Here is a sample frame from Dubrovnik:

You can see in this stereogram that the stereo is preserved very nicely (with some careful matching of frames).

So once I had finally captured those, I could try to utilize them. Here is the conceptual pipeline for this data:
stereo footage 
    |	register left-right, and record
stereo pairs 
    |	depth-from-stereo
separate depth images
    |   combination of points, including tagging moving objects
colored point cloud
    |   removal or animation of moving objects
colored point cloud
    |	converted to triangles
triangle mesh
    |   custom display code

Previously, I had been thinking in terms of extracting motion directly from the image data. See below:

Here are two frames from Timbuktu, the high-resolution scans from the film lab. They are five degrees apart, which is more than I probably want to work with but which is instructive. These are shown at one-eighth resolution; click on them to see one-quarter.

My code attempts to find the horizontal offset between these images by trying different values, taking the difference between the offset images, and minimizing over those results. Here is the difference with no offset:

And here is the difference from the best match found (also cropped):

It's an improvement, but not a close enough match to use as a mask for stationary/moving discrimination. I need to

I've now got images as close together as I want. Here is a poorly matching offset, just so you can see what is going on:

And here are the same two images, but at a much better offset.

Note that the man, who is moving around, shows up clearly. A combination of multiple frames would remove him quite effectively. Here is how I combine frames:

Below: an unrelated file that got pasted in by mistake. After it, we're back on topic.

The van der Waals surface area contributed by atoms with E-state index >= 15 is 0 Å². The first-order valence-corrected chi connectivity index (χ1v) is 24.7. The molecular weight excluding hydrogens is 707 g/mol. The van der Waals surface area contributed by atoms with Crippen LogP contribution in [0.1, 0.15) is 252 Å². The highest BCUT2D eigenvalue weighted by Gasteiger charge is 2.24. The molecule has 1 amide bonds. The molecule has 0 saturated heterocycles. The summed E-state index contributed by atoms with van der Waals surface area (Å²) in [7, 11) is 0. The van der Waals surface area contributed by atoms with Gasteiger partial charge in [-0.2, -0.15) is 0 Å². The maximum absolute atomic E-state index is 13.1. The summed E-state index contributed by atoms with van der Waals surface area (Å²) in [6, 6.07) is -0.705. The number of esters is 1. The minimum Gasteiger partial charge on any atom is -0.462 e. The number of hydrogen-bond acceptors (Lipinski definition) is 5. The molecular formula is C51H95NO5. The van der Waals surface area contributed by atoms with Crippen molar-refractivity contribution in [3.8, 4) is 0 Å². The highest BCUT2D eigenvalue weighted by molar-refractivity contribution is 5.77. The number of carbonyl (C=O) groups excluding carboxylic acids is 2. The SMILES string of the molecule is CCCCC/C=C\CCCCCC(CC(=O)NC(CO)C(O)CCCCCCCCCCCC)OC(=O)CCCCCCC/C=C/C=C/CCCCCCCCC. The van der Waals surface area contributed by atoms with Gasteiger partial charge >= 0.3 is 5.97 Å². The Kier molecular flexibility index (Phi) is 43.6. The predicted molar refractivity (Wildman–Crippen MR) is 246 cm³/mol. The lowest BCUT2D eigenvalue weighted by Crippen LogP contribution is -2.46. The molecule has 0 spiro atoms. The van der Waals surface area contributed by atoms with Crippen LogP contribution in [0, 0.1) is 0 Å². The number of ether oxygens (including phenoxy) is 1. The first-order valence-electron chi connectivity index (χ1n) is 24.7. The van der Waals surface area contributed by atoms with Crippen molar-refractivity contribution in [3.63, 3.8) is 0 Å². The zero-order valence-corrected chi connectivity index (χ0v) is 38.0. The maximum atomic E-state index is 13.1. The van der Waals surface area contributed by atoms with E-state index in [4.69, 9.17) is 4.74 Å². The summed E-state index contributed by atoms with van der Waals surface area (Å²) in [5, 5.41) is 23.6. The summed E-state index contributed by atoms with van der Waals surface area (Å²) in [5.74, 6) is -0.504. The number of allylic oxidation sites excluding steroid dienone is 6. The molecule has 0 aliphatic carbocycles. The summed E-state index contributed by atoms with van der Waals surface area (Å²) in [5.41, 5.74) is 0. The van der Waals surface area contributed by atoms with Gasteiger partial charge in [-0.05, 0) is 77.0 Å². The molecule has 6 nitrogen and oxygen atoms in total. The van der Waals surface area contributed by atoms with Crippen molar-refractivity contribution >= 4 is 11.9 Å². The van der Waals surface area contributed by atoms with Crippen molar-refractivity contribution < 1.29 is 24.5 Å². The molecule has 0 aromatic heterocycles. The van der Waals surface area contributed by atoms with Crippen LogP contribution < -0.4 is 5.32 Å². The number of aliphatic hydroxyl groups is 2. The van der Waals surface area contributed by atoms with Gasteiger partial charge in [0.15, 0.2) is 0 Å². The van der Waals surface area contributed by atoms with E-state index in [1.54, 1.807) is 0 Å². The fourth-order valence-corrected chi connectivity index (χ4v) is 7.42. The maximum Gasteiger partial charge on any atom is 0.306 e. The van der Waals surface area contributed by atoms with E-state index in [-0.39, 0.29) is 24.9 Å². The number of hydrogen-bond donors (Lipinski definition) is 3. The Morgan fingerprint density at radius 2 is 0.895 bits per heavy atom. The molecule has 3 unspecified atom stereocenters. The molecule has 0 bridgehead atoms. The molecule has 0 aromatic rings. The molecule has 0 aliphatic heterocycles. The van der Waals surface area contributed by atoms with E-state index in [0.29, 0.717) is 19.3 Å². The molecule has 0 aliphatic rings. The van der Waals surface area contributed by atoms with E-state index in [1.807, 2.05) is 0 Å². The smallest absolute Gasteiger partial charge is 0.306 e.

The difference between those two, with proper offset, looks like

That is brightened way up to be more visible. Note that nearer the edges the rotation is less close to being simulated by a translation, so the correspondence is worse. One of the advantages of having enormous angular resolution is that we can use just the part in the very middle if we like.

Using that image as a mask gives us:

as the background and mover pixels respectively. We can then combine the two background images. We average them where they are both valid and use only the valid one where one is invalid. Where neither is valid, an inoffensive background color is chosen.

The "moving" pixels could then be shown on top of this, giving us the people and animals moving around but the background constant. It would look much better with more pictures averaged in, but unfortunately I designed my pipeline to pretty much only use two images at once.

I had abandoned this approach in favor of detecting movement at the depth image level...

By the way, the other people using this data are Anselmo Lastra and Voicu Popescu. They are the ones working on extracting depth from the data. When it comes time for me to create image-based objects, I will either use their results or an existing depth-from-stereo library.

Famous last words! I tried to write this code myself instead, and I am largely stuck. I understand that you can determine depth from disparity, and find disparity by offsetting the left and right images until they match at a feature.